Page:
Yet even with its flaws, I found it hard to get Dance on the Volcano out of my mind. I can't say that I loved it, but I feel like I learned a lot from it. That probably says more about my own (lack of) knowledge about Haitian history, yet I appreciated how Dance on the Volcano framed it through Minette's personal lens. The plot density may have made reading more difficult and may have bothered me at points (again, the romance subplot), but it also gave me a lot to consider. Whether I think it worked on a literary level does not change the fact that it inspired me to think about the topic of more complex racial identities and contradictions.

All in all, Dance on the Volcano is certainly a book worth reading and one I am grateful to have read. And after years of having Marie Vieux-Chauvet's writing recommended to me, it makes me all the more eager to get to Love, Anger, Madness.

Saturday, December 30, 2017

Visitation by Jenny Erpenbeck | Review

I will admit, I first tried to read Visitation several years ago. There was so much buzz, so much praise, I was so excited for this slim novel. I started reading it and had to set it aside within six pages. "It's unbearable," I remember telling my father. "So stop reading it!" he responded, pointing to the towering stack of additional library books I had next to the couch. I followed his advice, and moved on to better books. It was my second negative experience with Erpenback, having read (and disliked) her novella The Book of Words a year earlier. I concluded, rather reasonably, that Erpenbeck simply wasn't a writer for me.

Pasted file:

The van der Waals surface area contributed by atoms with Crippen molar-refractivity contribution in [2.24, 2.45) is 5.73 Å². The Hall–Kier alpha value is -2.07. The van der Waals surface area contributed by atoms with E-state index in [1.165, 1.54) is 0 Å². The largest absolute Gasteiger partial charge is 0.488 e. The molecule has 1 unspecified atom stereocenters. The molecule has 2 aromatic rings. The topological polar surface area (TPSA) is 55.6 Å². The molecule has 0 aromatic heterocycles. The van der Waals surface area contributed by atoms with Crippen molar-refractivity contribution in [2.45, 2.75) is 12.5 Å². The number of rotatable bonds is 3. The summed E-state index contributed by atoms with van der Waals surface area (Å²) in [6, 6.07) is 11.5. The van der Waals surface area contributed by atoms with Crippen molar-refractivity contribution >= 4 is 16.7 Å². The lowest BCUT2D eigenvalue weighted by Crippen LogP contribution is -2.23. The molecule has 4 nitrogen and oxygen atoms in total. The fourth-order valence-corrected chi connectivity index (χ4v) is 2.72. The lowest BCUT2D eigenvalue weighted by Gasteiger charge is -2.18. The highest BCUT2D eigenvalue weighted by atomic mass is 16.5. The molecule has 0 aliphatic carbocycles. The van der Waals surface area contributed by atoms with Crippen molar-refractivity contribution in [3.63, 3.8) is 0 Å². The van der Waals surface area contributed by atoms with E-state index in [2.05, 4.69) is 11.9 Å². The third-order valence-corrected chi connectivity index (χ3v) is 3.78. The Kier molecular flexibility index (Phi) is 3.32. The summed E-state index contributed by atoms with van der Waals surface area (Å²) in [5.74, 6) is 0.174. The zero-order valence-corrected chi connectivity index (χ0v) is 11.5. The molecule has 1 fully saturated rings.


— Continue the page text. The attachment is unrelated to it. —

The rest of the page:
I would buy Visitation a few years later, after reading (and adoring) The End of Days, a book I can both admit to have loved and one that I think is a true masterpiece. The End of Days is such a brilliantly written novel - innovative, but not a slave to its innovation, clever, but not frustrating, emotional, but not tedious. Reading it felt like a revelation and a suggestion that perhaps I could love Jenny Erpenbeck's work. After all, I read The Book of Words at a time when I had little patience for more experimental fiction, and after all, I never actually read Visitation...

So I bought Visitation. It would take me almost a year and half before I could bring myself to read that book which still left a bitter taste in my mouth, only from those first few pages. And guess what? I couldn't quite figure out what specifically had left such a strong impression in those early, vague pages, but oh my goodness did I have the exact same sensation throughout the entire book.

What a shame.

And here's the thing: I'm not the same reader today as I was even three years ago. Every book I read adds to my consciousness and changes how I experience the books that follow. I read Visitation during a reading slump; I imagine this impacted how I interpretated the book. It felt clunky and slow, as though I was reading through tar. Even though it took me so long to get through it, it left no impression. It's been a month since I finished it, and I can hardly tell you a thing about it.

Oh yes, I can vaguely recall the novella's concept, and there is a plotline and a half that I recall. But the book felt so thin (content-wise, not just in terms of length) that not a speck of it remains. I formed no emotional attachment to any of the vaguely described characters. I didn't enjoy the loose sketching of post-war Germany. The politics felt distant and meaningless. And the book itself, for something so short, dragged. It was like a road cutting through a forest, that instead of taking a straight, logical line, twisted around itself as many times as possible before reaching the end.